Advocates bulking up for the next battle with Big Soda

printer friendlyprinter friendly

In the aftermath of two failed measures that would have taxed sugar-sweetened beverages at a penny-per-ounce, the beverage industry has been flexing its muscles and kicking sand in the faces of soda tax proponents.

Just like those old comic book ads in which a scrawny man and his girlfriend are lounging by the seashore when a big muscular guy comes over to bully them, Big Beverage poured $3.7 million to defeat soda tax measures in Richmond and El Monte in southern California. In Richmond alone, the beverage industry outspent supporters by 35 to 1. In all, Big Soda spent $115 per vote.

But, just like the ad for famed bodybuilder Charles Atlas' muscle-building program, being pushed around on the beach only motivated scrawny guy to bulk up so he could come back and defeat muscle man once and for all.

It's that bodybuilder-scrawny man dynamic that pushed Richmond resident Jenny Wang over the edge.

"The thing that affected me most was that here we were a small grassroots group fighting multi-billion dollar corporations," said Wang. "That stark contrast made me more passionate. I developed such a disdain for these large corporations essentially buying this election."

Wang, a public health professional who works in Oakland, became interested in the Richmond tax proposal after hearing about it from fellow residents.

"I was already convinced taxing sugar-sweetened beverages was a good idea, but I was just confused about (Measure N) and where the money would go. After I learned that it would be used to support programs aimed at fighting the obesity epidemic that soda has been such a major cause of, I was immediately on board," recalled Wang.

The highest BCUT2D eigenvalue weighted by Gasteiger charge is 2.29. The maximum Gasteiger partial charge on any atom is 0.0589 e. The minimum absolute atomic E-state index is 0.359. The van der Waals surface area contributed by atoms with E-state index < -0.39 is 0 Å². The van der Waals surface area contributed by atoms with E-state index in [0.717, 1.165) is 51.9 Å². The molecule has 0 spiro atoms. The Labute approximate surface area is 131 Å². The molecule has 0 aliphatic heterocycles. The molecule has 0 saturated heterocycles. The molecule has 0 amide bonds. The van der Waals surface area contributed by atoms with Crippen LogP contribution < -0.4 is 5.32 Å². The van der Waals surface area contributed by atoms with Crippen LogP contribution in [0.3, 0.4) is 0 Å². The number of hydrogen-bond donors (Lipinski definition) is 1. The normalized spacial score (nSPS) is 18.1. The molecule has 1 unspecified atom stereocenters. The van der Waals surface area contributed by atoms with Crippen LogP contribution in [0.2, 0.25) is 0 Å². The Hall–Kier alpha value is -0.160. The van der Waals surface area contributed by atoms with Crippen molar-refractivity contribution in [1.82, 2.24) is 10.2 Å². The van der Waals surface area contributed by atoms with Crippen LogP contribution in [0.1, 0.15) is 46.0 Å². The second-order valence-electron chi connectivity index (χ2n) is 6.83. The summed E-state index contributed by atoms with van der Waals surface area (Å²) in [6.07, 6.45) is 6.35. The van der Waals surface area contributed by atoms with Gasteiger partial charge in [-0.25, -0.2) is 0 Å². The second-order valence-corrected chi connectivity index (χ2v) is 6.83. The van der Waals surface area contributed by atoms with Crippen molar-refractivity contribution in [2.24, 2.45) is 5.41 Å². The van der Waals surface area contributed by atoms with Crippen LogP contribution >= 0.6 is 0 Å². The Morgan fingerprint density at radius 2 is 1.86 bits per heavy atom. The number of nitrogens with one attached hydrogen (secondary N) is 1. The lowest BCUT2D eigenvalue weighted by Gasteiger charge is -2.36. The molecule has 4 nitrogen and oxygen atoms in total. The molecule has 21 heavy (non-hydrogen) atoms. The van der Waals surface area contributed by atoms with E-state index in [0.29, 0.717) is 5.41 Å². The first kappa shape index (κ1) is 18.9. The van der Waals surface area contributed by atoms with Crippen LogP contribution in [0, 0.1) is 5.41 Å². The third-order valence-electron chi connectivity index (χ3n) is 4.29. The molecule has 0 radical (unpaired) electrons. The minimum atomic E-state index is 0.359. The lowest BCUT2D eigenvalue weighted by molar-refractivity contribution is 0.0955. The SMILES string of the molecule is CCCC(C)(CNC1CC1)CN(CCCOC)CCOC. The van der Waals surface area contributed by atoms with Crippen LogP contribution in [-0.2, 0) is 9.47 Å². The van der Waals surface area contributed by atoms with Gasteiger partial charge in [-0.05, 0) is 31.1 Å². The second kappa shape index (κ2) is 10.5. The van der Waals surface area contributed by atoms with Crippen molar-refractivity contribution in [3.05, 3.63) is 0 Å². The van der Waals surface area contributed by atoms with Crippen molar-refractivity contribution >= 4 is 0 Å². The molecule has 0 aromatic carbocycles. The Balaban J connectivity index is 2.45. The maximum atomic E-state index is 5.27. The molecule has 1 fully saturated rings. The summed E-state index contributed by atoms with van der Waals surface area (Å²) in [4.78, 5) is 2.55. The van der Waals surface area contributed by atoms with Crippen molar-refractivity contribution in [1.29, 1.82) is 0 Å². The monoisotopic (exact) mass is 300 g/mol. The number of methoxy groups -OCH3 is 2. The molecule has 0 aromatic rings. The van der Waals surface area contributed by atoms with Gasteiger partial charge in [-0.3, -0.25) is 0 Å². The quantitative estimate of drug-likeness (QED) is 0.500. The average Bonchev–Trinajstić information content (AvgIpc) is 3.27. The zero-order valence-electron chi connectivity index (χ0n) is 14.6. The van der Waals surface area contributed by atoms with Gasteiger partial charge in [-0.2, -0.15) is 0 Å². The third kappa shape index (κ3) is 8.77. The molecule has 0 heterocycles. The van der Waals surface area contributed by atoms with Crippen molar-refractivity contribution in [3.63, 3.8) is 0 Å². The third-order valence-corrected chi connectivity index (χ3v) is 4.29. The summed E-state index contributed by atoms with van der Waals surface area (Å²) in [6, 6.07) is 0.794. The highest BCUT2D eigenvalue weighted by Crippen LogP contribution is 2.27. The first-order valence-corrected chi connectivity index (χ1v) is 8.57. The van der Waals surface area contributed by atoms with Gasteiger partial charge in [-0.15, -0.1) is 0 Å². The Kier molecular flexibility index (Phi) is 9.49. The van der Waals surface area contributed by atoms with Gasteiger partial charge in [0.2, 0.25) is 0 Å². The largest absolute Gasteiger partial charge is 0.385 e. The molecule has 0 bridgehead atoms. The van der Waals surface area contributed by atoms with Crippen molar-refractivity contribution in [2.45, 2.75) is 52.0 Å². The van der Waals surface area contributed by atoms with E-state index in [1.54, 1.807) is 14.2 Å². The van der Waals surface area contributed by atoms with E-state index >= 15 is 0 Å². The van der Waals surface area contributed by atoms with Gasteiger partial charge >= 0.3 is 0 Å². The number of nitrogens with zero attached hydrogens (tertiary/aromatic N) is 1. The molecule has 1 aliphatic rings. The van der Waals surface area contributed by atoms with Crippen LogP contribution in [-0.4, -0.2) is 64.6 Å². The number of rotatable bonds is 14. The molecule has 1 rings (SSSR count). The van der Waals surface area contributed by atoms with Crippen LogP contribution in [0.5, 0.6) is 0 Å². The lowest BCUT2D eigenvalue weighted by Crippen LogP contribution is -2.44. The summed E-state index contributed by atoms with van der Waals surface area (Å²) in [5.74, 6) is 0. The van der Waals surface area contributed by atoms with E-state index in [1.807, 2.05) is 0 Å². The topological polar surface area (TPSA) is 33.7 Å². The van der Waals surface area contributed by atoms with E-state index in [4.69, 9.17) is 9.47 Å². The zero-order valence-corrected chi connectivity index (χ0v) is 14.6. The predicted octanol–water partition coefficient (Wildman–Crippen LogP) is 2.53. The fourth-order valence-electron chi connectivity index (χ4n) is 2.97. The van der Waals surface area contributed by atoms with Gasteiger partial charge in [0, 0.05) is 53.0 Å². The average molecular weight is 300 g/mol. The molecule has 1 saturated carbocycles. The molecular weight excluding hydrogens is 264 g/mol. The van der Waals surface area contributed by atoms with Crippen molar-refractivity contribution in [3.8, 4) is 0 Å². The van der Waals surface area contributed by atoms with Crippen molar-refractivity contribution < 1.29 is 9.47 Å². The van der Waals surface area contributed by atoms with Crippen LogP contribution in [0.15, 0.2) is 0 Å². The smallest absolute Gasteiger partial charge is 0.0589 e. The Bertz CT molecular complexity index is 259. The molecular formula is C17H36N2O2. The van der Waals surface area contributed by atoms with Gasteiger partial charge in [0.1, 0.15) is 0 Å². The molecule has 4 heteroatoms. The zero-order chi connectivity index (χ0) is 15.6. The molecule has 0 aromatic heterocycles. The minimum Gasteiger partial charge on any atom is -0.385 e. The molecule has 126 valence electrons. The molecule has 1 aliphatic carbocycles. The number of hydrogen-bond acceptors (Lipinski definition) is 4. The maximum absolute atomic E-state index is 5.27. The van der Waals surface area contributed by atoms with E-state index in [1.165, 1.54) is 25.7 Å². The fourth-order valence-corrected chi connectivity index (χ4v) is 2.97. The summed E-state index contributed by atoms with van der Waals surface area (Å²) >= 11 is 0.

Richmond's Measure O, which passed but was made moot by the defeat of its companion Measure N, would have advised the city to use the tax proceeds, estimated to be around $3 million annually, on after-school activity programs, parks, diabetes education and other programs to fight childhood obesity. A measure in El Monte in southern California that was similar to Measure N lost 77 to 23.

"We lost the election, but the movement will eventually win," Dr. Jeff Ritterman told the San Francisco Chronicle. Ritterman is the Richmond city councilman who sponsored the tax proposal.

The newspaper quoted Berkeley City Councilwoman Linda Maio as saying: "Are we daunted by what happened in Richmond? Not at all. Not one bit."

Others were also quoted, including a Half Moon Bay resident who, inspired by Richmond, is lobbying San Mateo County officials to move ahead with a soda tax.

Ritterman has announced a new goal to see 14 California cities put forth soda tax proposals by 2014, with the idea that this flurry of measures would stretch the beverage industry's resources so thin that this might allow a few of the ballot proposals to pass.

For Wang, the fight against Big Soda is personal.

"I come from a low-income family of savers and coupon clippers. I can't get my family to not buy soda when it's on sale. When you can buy a 2-liter bottle of soda for 99 cents, or get a 12-pack of soda free when you buy the first pack, you're going to buy the soda over the bottled water," said Wang. "I have aunts and uncles with diabetes. It's hurting my family. It's hurting me."

Although Ritterman and soda tax supporters like Wang were understandably disappointed by the losses, they are bolstered by the lessons learned in the soda tax campaigns -- not least that money buys votes, as noted nutrition and public policy expert Marion Nestle pointed out in a recent San Francisco Chronicle editorial.

"But it also taught (us) that appeals to voter concerns about higher prices, job losses and personal autonomy are more effective than appeals based solely on health considerations," Nestle told the Chronicle.

Wang agreed, and has taken such lessons to heart for the next go-round.

"We framed the health message. (Big Soda) framed the cost message, saying that it would hike up the cost of buying groceries and hit low-income people the hardest. We should borrow that frame," said Wang. "The health costs of obesity is coming out of your pocket. That's the bottom line."